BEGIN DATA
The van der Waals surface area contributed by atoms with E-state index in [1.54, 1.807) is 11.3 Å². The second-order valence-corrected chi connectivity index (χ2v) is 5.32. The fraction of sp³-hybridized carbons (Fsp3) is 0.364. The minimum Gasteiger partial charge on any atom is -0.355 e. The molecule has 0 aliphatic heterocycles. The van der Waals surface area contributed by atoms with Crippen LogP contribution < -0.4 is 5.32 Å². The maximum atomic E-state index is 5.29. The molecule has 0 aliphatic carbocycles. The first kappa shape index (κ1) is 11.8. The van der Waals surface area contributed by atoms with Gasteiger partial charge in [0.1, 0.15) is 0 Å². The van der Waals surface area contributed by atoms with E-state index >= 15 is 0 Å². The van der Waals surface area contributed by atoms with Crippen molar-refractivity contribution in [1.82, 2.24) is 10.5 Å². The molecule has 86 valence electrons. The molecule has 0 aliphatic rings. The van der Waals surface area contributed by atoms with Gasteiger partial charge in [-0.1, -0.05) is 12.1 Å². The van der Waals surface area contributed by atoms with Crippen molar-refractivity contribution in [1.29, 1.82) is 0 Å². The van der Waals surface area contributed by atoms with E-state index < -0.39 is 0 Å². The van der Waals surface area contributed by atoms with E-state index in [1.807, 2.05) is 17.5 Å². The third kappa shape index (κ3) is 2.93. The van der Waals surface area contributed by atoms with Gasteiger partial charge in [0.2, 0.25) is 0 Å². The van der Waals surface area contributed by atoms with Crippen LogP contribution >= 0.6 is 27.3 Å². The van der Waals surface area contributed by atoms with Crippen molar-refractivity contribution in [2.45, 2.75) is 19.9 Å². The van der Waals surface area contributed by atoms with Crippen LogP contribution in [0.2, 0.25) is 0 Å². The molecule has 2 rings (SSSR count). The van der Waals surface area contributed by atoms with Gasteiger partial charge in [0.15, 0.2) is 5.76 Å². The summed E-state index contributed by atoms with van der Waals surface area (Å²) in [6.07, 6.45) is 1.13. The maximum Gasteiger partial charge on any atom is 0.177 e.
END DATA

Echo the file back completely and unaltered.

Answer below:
The van der Waals surface area contributed by atoms with E-state index in [1.54, 1.807) is 11.3 Å². The second-order valence-corrected chi connectivity index (χ2v) is 5.32. The fraction of sp³-hybridized carbons (Fsp3) is 0.364. The minimum Gasteiger partial charge on any atom is -0.355 e. The molecule has 0 aliphatic heterocycles. The van der Waals surface area contributed by atoms with Crippen LogP contribution < -0.4 is 5.32 Å². The maximum atomic E-state index is 5.29. The molecule has 0 aliphatic carbocycles. The first kappa shape index (κ1) is 11.8. The van der Waals surface area contributed by atoms with Gasteiger partial charge in [0.1, 0.15) is 0 Å². The van der Waals surface area contributed by atoms with E-state index >= 15 is 0 Å². The van der Waals surface area contributed by atoms with Crippen molar-refractivity contribution in [1.82, 2.24) is 10.5 Å². The molecule has 86 valence electrons. The molecule has 0 aliphatic rings. The van der Waals surface area contributed by atoms with Gasteiger partial charge in [-0.1, -0.05) is 12.1 Å². The van der Waals surface area contributed by atoms with Crippen molar-refractivity contribution in [1.29, 1.82) is 0 Å². The van der Waals surface area contributed by atoms with E-state index < -0.39 is 0 Å². The van der Waals surface area contributed by atoms with E-state index in [1.807, 2.05) is 17.5 Å². The third kappa shape index (κ3) is 2.93. The van der Waals surface area contributed by atoms with Gasteiger partial charge in [0.2, 0.25) is 0 Å². The van der Waals surface area contributed by atoms with Crippen LogP contribution >= 0.6 is 27.3 Å². The van der Waals surface area contributed by atoms with Crippen molar-refractivity contribution in [2.45, 2.75) is 19.9 Å². The van der Waals surface area contributed by atoms with Crippen LogP contribution in [0.2, 0.25) is 0 Å². The molecule has 2 rings (SSSR count). The van der Waals surface area contributed by atoms with Gasteiger partial charge in [0.15, 0.2) is 5.76 Å². The summed E-state index contributed by atoms with van der Waals surface area (Å²) in [6.07, 6.45) is 1.13. The maximum Gasteiger partial charge on any atom is 0.177 e.